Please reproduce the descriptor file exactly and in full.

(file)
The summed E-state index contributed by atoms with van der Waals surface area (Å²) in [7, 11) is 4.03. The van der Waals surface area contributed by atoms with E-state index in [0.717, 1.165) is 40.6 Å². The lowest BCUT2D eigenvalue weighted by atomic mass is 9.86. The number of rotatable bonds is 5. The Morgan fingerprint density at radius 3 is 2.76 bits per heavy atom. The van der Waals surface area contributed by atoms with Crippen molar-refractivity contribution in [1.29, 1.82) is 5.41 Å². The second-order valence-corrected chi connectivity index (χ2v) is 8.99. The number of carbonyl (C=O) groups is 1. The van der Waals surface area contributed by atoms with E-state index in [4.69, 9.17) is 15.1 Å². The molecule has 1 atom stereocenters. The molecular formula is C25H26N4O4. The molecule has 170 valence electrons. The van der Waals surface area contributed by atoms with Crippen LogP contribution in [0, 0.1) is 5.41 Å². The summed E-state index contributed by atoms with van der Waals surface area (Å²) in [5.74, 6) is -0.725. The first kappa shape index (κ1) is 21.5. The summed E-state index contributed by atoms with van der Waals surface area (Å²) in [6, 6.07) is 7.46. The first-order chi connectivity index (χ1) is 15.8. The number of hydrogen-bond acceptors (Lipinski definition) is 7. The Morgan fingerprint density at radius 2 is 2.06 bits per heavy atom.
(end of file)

The summed E-state index contributed by atoms with van der Waals surface area (Å²) in [7, 11) is 4.03. The van der Waals surface area contributed by atoms with E-state index in [0.717, 1.165) is 40.6 Å². The lowest BCUT2D eigenvalue weighted by atomic mass is 9.86. The number of rotatable bonds is 5. The Morgan fingerprint density at radius 3 is 2.76 bits per heavy atom. The van der Waals surface area contributed by atoms with Crippen molar-refractivity contribution in [1.29, 1.82) is 5.41 Å². The second-order valence-corrected chi connectivity index (χ2v) is 8.99. The number of carbonyl (C=O) groups is 1. The van der Waals surface area contributed by atoms with E-state index in [4.69, 9.17) is 15.1 Å². The molecule has 1 atom stereocenters. The molecular formula is C25H26N4O4. The molecule has 170 valence electrons. The van der Waals surface area contributed by atoms with Crippen LogP contribution in [0, 0.1) is 5.41 Å². The summed E-state index contributed by atoms with van der Waals surface area (Å²) in [5.74, 6) is -0.725. The first kappa shape index (κ1) is 21.5. The summed E-state index contributed by atoms with van der Waals surface area (Å²) in [6, 6.07) is 7.46. The first-order chi connectivity index (χ1) is 15.8. The number of hydrogen-bond acceptors (Lipinski definition) is 7. The Morgan fingerprint density at radius 2 is 2.06 bits per heavy atom.